- What is the guidance when a face shield must be used instead of a face covering?
Wearing a mask may not be feasible in every situation for some people for example, people who are deaf or hard of hearing—or those who care for or interact with a person who is hearing impaired. Here are some considerations for individuals who must wear a face shield instead of a mask;Although evidence on face shields is limited, the available data suggest that the following face shields may provide better source control than others:
- Face shields that wrap around the sides of the wearer’s face and extend below the chin.
- Hooded face shields.
The CDC recently updated the language and added the line. “Here are some considerations for individuals who must wear a face shield instead of a mask:”
Here are some examples that fit the criteria of Face shields that may provide better source control than others. The first two are better than the third but the first one is extremely expensive. Humanity Shield, MIT COVID Face Shield and Amazon.
- Reusable face shields should be cleaned and disinfected after each use according to manufacturer instructions or by following CDC face shield cleaning instructions.
- Are employees required to wear face coverings in their offices?
Employees who have their own enclosed office space are not required to wear a face covering when working alone in their office. Under SDBOR protocol Level 3, factors that would require an employee to wear a face covering in their own enclosed office space would be:
- Meeting with a visitor, student or another employee;
- Where two or more employees share the enclosed space; and
- Employees who work in a cubical system, taking into account physical distancing between occupied cubicles and room ventilation.
Factors leading to a high recommendation that an employee wear a face covering in their own enclosed office space would be when employees work in a cubical system, taking into account room ventilation and physical distancing between occupied cubicles.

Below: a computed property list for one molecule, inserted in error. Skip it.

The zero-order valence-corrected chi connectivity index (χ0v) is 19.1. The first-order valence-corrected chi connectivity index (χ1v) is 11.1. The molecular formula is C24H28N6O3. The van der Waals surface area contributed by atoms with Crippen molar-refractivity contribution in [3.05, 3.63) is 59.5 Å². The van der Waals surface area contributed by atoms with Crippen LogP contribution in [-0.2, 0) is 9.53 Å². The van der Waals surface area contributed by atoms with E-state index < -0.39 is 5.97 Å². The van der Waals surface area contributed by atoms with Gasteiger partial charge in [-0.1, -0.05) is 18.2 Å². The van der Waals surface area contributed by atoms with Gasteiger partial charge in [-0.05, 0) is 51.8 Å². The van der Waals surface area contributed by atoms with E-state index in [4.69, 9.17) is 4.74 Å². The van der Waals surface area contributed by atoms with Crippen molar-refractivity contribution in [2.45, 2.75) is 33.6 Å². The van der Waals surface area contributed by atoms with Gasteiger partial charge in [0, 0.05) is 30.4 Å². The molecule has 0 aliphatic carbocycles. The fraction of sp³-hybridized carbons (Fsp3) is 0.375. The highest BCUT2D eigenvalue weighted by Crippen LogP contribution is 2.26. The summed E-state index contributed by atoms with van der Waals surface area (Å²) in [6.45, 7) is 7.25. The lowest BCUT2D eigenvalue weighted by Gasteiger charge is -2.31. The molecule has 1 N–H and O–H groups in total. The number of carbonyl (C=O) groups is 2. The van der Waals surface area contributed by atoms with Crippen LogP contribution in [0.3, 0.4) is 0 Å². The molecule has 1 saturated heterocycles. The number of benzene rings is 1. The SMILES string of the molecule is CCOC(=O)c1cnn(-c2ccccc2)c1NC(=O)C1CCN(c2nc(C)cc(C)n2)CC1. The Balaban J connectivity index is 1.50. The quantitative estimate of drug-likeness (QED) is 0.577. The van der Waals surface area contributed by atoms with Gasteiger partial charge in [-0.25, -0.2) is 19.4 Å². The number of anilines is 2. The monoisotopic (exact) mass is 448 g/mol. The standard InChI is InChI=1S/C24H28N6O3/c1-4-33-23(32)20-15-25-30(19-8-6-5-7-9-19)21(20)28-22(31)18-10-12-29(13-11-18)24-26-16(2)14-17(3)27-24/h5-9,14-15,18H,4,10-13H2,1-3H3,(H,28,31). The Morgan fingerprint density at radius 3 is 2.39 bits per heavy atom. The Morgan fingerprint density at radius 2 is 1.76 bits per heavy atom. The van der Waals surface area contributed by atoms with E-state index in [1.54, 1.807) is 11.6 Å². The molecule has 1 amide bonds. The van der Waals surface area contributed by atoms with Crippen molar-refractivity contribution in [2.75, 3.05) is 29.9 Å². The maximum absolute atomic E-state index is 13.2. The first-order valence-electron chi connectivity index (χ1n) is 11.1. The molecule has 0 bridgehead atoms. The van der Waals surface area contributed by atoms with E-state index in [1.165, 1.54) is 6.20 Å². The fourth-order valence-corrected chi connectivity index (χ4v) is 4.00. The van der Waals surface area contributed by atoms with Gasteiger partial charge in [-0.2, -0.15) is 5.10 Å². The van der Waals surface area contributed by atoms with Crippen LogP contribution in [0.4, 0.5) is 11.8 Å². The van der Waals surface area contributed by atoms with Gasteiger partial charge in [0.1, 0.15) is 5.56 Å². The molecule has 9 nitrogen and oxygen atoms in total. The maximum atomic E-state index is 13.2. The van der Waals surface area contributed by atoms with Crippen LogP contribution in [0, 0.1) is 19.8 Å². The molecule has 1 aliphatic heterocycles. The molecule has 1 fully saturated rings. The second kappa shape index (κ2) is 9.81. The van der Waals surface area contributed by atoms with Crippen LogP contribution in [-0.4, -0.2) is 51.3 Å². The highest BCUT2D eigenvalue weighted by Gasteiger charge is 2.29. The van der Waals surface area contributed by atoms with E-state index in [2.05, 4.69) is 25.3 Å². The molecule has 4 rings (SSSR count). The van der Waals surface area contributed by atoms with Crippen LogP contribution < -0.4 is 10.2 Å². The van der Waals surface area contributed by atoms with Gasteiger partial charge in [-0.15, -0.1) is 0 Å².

- Do you have to wear face covering when walking outside on campus?
Under Level 3, students and employees are not required to wear face coverings while walking outside on campus. However, everyone is encouraged to wear them in high-traffic areas of campus and where social distancing is impossible.
- What if an employee, student or visitor has a medical condition that prevents them from wearing a face covering?
Nothing contained herein should be construed to limit or otherwise infringe upon an individual’s right to request an accommodation in accordance with the Americans with Disabilities Act or other applicable law. Students who need accommodations and can provide the necessary medical information are encouraged to contact Nancy Hartenhoff-Crooks to complete the appropriate request for accommodation. Employees and visitors may do the same through Human Resources.
- Are there accommodations from wearing face coverings for religious reasons?
South Dakota State University may require employees to wear protective gear (for example, masks and gloves) and observe infection control practices (for example, regular hand-washing and social distancing protocols). However, where an employee with a disability needs a related reasonable accommodation under the ADA (e.g., non-latex gloves, modified face masks for interpreters or others who communicate with an employee who uses lip reading, or gowns designed for individuals who use wheelchairs), or a religious accommodation under Title VII (such as modified equipment due to religious garb), the university should discuss the request and provide the modification or an alternative if feasible and not an undue hardship on the operation of the employer's business under the ADA or Title VII.
if they would like to request a special accommodation, students should contact the Office of Student Affairs and Enrollment Management while employees should contact Human Resources.
- Do students and employees have to wear a face covering off campus?
Students and employees who are off campus on official university business are required to wear a face covering in indoor public spaces, per the policy.